The standard solution to this referencing problem is to create references to child view controllers by dragging in Object outlets into the container view controller's scene, and then specifying their class type as being instances of the child view controller classes.

In order to keep children separated in different scenes like Apple's built-in containers, however, we will use a different trick. First, suppose we have the following properties declared in our container class, ContainerViewController:

@property (nonatomic, strong, readwrite) UIViewController *leftViewController;
@property (nonatomic, strong, readwrite) UIViewController *rightViewController;

In our storyboard, select the scene representing the 'left' view controller. In the attributes inspector, set the view controller's identifier property to "cvc_leftViewController" ("cvc_" refers to ContainerViewController, but really the identifier can be anything you want). Do the same for the right view controller's scene, setting it's identifier to "cvc_rightViewController".

Now insert the following code into ContainerViewController's viewDidLoad method:

if (self.storyboard) {
    _leftViewController = [self.storyboard instantiateViewControllerWithIdentifier:@"cvc_leftViewController"];
    _rightViewController = [self.storyboard instantiateViewControllerWithIdentifier:@"cvc_rightViewController"];

When ContainerViewController is loaded from the storyboard, it will go grab the 'left' and 'right' view controllers from their respective scenes and set references to them via its properties. Now that you have control of the child view controller instances, you can set up the parent/child relationships however you like. To learn how to do that properly refer to the UIViewController documentation.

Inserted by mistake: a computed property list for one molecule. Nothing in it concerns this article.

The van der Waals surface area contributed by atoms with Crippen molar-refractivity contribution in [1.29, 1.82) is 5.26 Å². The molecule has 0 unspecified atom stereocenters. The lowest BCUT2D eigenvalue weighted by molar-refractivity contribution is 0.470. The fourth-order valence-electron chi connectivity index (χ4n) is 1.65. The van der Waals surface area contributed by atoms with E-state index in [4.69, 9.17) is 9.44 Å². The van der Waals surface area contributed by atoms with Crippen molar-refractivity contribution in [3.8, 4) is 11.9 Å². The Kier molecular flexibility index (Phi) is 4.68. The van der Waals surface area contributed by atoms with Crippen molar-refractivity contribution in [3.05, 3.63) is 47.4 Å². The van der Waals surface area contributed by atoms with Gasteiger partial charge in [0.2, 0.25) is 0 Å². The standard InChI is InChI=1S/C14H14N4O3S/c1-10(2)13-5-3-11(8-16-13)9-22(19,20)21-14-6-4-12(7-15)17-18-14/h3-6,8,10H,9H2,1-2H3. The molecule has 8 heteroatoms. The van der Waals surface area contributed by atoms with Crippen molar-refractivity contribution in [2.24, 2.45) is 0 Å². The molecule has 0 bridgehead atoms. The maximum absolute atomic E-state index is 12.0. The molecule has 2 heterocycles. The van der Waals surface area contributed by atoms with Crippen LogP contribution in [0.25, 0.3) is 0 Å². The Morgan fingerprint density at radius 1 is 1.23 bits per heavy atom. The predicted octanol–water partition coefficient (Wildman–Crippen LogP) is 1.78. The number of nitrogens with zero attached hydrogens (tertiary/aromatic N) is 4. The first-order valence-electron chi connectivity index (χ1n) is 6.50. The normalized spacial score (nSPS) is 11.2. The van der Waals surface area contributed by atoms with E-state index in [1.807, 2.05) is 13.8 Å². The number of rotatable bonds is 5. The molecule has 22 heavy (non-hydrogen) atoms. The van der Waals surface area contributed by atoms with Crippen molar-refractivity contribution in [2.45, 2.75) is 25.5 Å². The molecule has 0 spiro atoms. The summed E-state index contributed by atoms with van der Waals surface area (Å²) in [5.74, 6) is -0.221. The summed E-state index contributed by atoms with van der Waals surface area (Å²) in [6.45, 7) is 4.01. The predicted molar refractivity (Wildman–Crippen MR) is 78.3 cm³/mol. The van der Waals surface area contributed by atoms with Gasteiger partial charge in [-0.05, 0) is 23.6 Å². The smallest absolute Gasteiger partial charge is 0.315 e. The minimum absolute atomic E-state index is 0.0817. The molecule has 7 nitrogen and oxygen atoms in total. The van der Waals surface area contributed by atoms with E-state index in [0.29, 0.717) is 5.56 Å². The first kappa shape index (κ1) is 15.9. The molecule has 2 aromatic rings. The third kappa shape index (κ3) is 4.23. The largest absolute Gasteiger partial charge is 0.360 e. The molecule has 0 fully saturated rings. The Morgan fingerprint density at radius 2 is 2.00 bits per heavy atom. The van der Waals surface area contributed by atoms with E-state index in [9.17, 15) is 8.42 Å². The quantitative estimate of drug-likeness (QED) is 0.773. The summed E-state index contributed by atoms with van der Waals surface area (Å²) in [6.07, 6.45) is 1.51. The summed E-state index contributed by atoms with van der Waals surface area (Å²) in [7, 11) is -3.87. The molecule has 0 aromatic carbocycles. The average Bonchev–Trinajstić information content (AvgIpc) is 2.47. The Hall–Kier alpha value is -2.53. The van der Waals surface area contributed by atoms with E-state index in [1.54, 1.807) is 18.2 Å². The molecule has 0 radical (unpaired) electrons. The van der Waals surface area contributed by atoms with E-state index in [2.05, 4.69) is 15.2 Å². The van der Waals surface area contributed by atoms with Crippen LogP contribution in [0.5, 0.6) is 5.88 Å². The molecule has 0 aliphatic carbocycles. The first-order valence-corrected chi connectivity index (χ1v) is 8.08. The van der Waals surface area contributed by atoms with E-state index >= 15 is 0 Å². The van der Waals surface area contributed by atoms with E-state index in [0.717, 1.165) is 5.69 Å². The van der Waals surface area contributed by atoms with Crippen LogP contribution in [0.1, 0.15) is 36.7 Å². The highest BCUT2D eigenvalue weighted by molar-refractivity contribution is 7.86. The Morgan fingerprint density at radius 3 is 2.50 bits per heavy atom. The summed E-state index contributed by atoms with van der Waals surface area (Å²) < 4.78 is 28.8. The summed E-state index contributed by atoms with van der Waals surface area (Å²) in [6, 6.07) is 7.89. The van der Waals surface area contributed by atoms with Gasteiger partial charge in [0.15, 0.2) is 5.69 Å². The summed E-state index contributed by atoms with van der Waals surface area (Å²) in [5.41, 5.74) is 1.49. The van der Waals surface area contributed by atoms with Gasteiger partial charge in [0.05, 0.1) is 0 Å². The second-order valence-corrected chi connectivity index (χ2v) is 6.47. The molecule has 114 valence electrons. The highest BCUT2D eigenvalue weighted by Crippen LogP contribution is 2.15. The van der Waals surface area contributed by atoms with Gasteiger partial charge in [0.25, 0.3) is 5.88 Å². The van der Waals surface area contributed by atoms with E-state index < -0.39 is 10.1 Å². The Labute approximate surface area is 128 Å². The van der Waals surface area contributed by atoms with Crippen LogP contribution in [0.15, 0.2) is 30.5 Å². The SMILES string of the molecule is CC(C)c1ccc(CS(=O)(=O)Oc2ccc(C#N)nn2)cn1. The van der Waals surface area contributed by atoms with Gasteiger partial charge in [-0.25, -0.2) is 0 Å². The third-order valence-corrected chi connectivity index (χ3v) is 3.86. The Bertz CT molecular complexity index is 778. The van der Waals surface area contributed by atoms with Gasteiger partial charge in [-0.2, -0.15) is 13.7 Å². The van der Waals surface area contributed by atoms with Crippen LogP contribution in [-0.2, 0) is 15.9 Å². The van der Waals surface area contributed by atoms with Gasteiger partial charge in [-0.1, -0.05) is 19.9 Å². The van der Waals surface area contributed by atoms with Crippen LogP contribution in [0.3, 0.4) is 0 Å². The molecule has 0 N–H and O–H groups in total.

This trick is not perfect, and has many caveats, but if you are careful you can make it work nicely for your project.

Edit: Although this is completely unnecessary and doesn't mean anything, if you really really want to have the storyboard display connections from your container to your child view controllers just like Apple's built-in containers, just use my method above and then set up segues directly between the container scene to the child scenes, and simply never perform those segues. Now everything will work correctly and look pretty too.

  • 1
    +1 Sounds like a good technique, and you're right that it mimics the way Apple's container view controllers work in storyboards. The main drawback compared to creating the child view controllers in the same scene as the container is that you can't make connections between scenes. So, if you want to set a child controller's delegate to the parent controller, you have to do that in code -- you can't just drag a connection.
    – Caleb
    Jul 3, 2012 at 18:49
  • 1
    True. Also, I always get a bit nervous basing connections off of identifier strings rather than the feeling of stability that comes with outlets.